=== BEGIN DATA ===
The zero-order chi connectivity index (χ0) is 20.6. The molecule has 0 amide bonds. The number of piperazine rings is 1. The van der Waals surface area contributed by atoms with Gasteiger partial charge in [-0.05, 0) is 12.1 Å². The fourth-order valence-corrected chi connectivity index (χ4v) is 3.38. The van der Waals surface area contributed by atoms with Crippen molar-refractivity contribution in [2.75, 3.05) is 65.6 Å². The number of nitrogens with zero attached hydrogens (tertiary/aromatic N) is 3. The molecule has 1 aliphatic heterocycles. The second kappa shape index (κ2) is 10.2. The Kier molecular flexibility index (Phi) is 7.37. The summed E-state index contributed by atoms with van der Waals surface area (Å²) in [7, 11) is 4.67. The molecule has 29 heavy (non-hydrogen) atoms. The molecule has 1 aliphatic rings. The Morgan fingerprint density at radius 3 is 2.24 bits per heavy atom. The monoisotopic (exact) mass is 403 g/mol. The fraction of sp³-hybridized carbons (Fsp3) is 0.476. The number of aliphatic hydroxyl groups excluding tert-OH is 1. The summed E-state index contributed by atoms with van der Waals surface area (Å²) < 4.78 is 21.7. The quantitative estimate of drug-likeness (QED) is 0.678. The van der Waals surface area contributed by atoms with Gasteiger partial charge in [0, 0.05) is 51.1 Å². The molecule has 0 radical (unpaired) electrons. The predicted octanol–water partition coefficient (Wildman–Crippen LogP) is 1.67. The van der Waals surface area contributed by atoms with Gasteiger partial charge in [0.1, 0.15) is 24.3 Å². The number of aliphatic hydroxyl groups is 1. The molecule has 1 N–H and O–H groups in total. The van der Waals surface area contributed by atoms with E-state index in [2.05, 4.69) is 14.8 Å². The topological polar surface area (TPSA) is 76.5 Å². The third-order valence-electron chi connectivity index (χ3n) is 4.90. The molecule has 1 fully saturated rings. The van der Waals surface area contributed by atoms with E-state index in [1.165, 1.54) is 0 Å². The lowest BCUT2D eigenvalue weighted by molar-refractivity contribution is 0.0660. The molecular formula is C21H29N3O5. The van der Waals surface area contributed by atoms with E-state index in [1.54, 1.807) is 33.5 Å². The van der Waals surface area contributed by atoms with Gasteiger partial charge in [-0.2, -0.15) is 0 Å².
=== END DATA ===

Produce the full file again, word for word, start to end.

The zero-order chi connectivity index (χ0) is 20.6. The molecule has 0 amide bonds. The number of piperazine rings is 1. The van der Waals surface area contributed by atoms with Gasteiger partial charge in [-0.05, 0) is 12.1 Å². The fourth-order valence-corrected chi connectivity index (χ4v) is 3.38. The van der Waals surface area contributed by atoms with Crippen molar-refractivity contribution in [2.75, 3.05) is 65.6 Å². The number of nitrogens with zero attached hydrogens (tertiary/aromatic N) is 3. The molecule has 1 aliphatic heterocycles. The second kappa shape index (κ2) is 10.2. The Kier molecular flexibility index (Phi) is 7.37. The summed E-state index contributed by atoms with van der Waals surface area (Å²) in [7, 11) is 4.67. The molecule has 29 heavy (non-hydrogen) atoms. The molecule has 1 aliphatic rings. The Morgan fingerprint density at radius 3 is 2.24 bits per heavy atom. The monoisotopic (exact) mass is 403 g/mol. The fraction of sp³-hybridized carbons (Fsp3) is 0.476. The number of aliphatic hydroxyl groups excluding tert-OH is 1. The summed E-state index contributed by atoms with van der Waals surface area (Å²) < 4.78 is 21.7. The quantitative estimate of drug-likeness (QED) is 0.678. The van der Waals surface area contributed by atoms with Gasteiger partial charge in [0, 0.05) is 51.1 Å². The molecule has 0 radical (unpaired) electrons. The predicted octanol–water partition coefficient (Wildman–Crippen LogP) is 1.67. The van der Waals surface area contributed by atoms with Gasteiger partial charge in [0.1, 0.15) is 24.3 Å². The number of aliphatic hydroxyl groups is 1. The molecule has 1 N–H and O–H groups in total. The van der Waals surface area contributed by atoms with E-state index in [2.05, 4.69) is 14.8 Å². The topological polar surface area (TPSA) is 76.5 Å². The third-order valence-electron chi connectivity index (χ3n) is 4.90. The molecule has 1 fully saturated rings. The van der Waals surface area contributed by atoms with E-state index in [1.165, 1.54) is 0 Å². The lowest BCUT2D eigenvalue weighted by molar-refractivity contribution is 0.0660. The molecular formula is C21H29N3O5. The van der Waals surface area contributed by atoms with E-state index in [1.54, 1.807) is 33.5 Å². The van der Waals surface area contributed by atoms with Gasteiger partial charge in [-0.2, -0.15) is 0 Å².